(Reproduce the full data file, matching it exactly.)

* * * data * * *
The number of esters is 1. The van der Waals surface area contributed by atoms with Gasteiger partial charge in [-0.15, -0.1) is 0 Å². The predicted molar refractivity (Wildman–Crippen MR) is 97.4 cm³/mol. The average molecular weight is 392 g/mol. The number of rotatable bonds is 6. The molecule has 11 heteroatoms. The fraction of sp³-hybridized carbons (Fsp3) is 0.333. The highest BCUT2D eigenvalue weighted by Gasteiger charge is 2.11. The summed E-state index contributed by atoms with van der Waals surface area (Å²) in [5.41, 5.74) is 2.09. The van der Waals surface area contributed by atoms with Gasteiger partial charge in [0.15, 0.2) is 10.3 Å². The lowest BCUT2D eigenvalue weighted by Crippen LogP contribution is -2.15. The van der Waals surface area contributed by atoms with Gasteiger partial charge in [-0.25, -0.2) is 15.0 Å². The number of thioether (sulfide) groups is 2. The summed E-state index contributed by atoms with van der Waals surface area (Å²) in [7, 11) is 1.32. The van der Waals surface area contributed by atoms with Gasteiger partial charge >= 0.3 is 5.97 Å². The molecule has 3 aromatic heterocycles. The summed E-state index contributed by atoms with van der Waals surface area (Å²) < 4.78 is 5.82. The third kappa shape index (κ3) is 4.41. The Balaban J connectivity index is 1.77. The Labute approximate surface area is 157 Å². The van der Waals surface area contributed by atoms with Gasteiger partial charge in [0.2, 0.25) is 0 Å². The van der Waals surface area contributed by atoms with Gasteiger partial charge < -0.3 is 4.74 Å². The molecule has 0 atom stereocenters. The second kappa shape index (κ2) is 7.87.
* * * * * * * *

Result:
The number of esters is 1. The van der Waals surface area contributed by atoms with Gasteiger partial charge in [-0.15, -0.1) is 0 Å². The predicted molar refractivity (Wildman–Crippen MR) is 97.4 cm³/mol. The average molecular weight is 392 g/mol. The number of rotatable bonds is 6. The molecule has 11 heteroatoms. The fraction of sp³-hybridized carbons (Fsp3) is 0.333. The highest BCUT2D eigenvalue weighted by Gasteiger charge is 2.11. The summed E-state index contributed by atoms with van der Waals surface area (Å²) in [5.41, 5.74) is 2.09. The van der Waals surface area contributed by atoms with Gasteiger partial charge in [0.15, 0.2) is 10.3 Å². The lowest BCUT2D eigenvalue weighted by Crippen LogP contribution is -2.15. The van der Waals surface area contributed by atoms with Gasteiger partial charge in [-0.25, -0.2) is 15.0 Å². The number of thioether (sulfide) groups is 2. The summed E-state index contributed by atoms with van der Waals surface area (Å²) in [7, 11) is 1.32. The van der Waals surface area contributed by atoms with Gasteiger partial charge >= 0.3 is 5.97 Å². The molecule has 3 aromatic heterocycles. The summed E-state index contributed by atoms with van der Waals surface area (Å²) < 4.78 is 5.82. The third kappa shape index (κ3) is 4.41. The Balaban J connectivity index is 1.77. The Labute approximate surface area is 157 Å². The van der Waals surface area contributed by atoms with Gasteiger partial charge in [0.2, 0.25) is 0 Å². The van der Waals surface area contributed by atoms with Gasteiger partial charge < -0.3 is 4.74 Å². The molecule has 0 atom stereocenters. The second kappa shape index (κ2) is 7.87.